While in the past six decades, fertilizers were able to contribute half of the crops produced and caused a cooling effect as they increased carbon sinks, the situation now has reversed as they increase warming in China. Reduction of fertilizer use would decrease this warming effect without affecting crop and carbon sinks production.
This is according to a study recently published in Environmental Research Letters that calls for a 60% reduction in fertilizer usage to reduce greenhouse gas emissions, specifically nitrous oxide (N2O), in some areas of China which are using much more fertilizers than they actually need.
Nitrogen-based fertilizers, aside from boosting food production, also decrease CO2 levels from the surroundings. They provide nutrients to plants which act as carbon sinks, improving plant growth and so is absorption of CO2. However, these fertilizers also react with the bacteria in soil that convert them to N2O, which is known as the most potent greenhouse gas.
From 1949 to 1990, nitrogen fertilizers caused increase in crop production and a substantial cooling effect in China. From 1990 onwards, the usage has been increased, but the effect on crop production has been stagnant. According to the researchers, this implicates that the fertilizers have become less efficient, causing no further increase in production of crops and carbon sinks, but causing more N2O emissions and consequently, increase in warming effect.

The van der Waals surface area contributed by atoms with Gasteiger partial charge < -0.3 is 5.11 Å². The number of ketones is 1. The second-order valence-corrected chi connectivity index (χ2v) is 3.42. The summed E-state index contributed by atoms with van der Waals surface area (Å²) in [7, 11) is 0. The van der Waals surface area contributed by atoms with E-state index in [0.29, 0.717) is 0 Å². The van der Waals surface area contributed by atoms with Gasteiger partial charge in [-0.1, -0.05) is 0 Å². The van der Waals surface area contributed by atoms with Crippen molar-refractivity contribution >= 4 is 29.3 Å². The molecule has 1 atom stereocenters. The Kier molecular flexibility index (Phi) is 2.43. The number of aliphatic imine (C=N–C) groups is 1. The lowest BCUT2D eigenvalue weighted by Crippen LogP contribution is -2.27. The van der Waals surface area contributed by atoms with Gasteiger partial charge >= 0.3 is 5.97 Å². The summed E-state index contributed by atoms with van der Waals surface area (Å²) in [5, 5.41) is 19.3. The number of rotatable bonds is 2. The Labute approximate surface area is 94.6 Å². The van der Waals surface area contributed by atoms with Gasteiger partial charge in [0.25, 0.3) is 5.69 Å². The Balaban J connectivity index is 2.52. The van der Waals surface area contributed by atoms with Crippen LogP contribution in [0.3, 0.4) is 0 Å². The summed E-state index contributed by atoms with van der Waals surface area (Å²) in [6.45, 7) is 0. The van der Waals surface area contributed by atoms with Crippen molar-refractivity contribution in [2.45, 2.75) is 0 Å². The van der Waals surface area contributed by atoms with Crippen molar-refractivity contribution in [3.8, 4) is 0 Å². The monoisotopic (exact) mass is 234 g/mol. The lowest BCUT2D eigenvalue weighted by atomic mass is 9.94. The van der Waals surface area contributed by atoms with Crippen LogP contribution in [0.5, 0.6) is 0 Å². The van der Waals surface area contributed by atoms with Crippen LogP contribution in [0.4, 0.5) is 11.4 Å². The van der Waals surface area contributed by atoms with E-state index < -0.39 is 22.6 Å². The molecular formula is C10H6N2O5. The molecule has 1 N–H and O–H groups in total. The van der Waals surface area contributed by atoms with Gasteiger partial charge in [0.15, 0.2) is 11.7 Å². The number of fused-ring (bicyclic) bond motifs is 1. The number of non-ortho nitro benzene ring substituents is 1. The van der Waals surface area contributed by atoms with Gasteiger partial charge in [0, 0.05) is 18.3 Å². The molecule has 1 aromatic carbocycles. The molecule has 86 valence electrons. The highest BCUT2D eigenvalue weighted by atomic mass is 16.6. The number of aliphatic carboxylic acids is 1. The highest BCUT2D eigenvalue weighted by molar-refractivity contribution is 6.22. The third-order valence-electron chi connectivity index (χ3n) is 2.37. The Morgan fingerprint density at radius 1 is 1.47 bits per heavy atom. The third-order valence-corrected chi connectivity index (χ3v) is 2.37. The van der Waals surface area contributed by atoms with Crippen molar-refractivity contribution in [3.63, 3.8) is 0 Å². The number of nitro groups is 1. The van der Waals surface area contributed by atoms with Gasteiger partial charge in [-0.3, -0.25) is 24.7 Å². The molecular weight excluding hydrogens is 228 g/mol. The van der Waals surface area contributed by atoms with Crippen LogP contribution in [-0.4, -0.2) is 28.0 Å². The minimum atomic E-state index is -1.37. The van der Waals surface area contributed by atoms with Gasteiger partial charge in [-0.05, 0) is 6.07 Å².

The soils in China can be thought of as if they have already reached a saturated level during the 1990’s, rendering the succeeding amount of fertilizers being used as excessive, resulting to more N2O production than CO2 reduction.
As stated by co-author of the study, Dr Hanqin Tian, “Nitrogen fertilizer has become less efficient in recent years as the nitrogen input has surpassed nitrogen demands of plants and microbes. Excess nitrogen is not stimulating plant growth but leaving the system through leaching and nitrous gas emissions.
“We need to advance education programs to inform Chinese farmers of both the economic and environmental costs of excessive nitrogen fertilizer use. Effective management practices such as compound fertilizer use and optimized irrigation and tillage should be advanced to increase nitrogen use efficiency.”